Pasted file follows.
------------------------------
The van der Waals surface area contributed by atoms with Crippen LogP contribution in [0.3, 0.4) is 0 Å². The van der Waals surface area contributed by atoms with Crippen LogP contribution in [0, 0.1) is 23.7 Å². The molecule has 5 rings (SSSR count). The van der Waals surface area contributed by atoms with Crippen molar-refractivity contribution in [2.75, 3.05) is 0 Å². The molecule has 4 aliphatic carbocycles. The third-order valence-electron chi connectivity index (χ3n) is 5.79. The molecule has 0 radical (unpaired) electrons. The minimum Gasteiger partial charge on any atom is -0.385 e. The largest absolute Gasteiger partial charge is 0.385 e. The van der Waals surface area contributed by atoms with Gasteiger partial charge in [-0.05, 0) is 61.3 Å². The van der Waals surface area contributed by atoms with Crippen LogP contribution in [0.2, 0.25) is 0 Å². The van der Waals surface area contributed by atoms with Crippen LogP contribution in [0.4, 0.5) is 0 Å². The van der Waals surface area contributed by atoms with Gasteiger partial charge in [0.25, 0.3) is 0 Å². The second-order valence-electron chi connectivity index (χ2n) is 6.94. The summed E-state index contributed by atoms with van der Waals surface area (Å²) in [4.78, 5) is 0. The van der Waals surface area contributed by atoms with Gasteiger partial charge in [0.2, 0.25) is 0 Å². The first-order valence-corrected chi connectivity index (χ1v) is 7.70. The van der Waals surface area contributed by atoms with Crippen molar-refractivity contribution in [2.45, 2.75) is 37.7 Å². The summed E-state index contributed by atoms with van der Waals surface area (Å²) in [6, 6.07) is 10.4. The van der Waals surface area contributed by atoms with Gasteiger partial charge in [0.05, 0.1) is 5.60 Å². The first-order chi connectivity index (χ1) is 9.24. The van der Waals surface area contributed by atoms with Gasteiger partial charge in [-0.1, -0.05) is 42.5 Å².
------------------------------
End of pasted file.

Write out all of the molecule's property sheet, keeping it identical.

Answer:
The van der Waals surface area contributed by atoms with Crippen LogP contribution in [0.3, 0.4) is 0 Å². The van der Waals surface area contributed by atoms with Crippen LogP contribution in [0, 0.1) is 23.7 Å². The molecule has 5 rings (SSSR count). The van der Waals surface area contributed by atoms with Crippen molar-refractivity contribution in [2.75, 3.05) is 0 Å². The molecule has 4 aliphatic carbocycles. The third-order valence-electron chi connectivity index (χ3n) is 5.79. The molecule has 0 radical (unpaired) electrons. The minimum Gasteiger partial charge on any atom is -0.385 e. The largest absolute Gasteiger partial charge is 0.385 e. The van der Waals surface area contributed by atoms with Gasteiger partial charge in [-0.05, 0) is 61.3 Å². The van der Waals surface area contributed by atoms with Crippen LogP contribution in [0.2, 0.25) is 0 Å². The van der Waals surface area contributed by atoms with Crippen LogP contribution in [0.4, 0.5) is 0 Å². The van der Waals surface area contributed by atoms with Gasteiger partial charge in [0.25, 0.3) is 0 Å². The second-order valence-electron chi connectivity index (χ2n) is 6.94. The summed E-state index contributed by atoms with van der Waals surface area (Å²) in [4.78, 5) is 0. The van der Waals surface area contributed by atoms with Gasteiger partial charge in [0.2, 0.25) is 0 Å². The first-order valence-corrected chi connectivity index (χ1v) is 7.70. The van der Waals surface area contributed by atoms with Crippen molar-refractivity contribution in [2.45, 2.75) is 37.7 Å². The summed E-state index contributed by atoms with van der Waals surface area (Å²) in [6, 6.07) is 10.4. The van der Waals surface area contributed by atoms with Gasteiger partial charge in [0.05, 0.1) is 5.60 Å². The first-order chi connectivity index (χ1) is 9.24. The van der Waals surface area contributed by atoms with Gasteiger partial charge in [-0.1, -0.05) is 42.5 Å².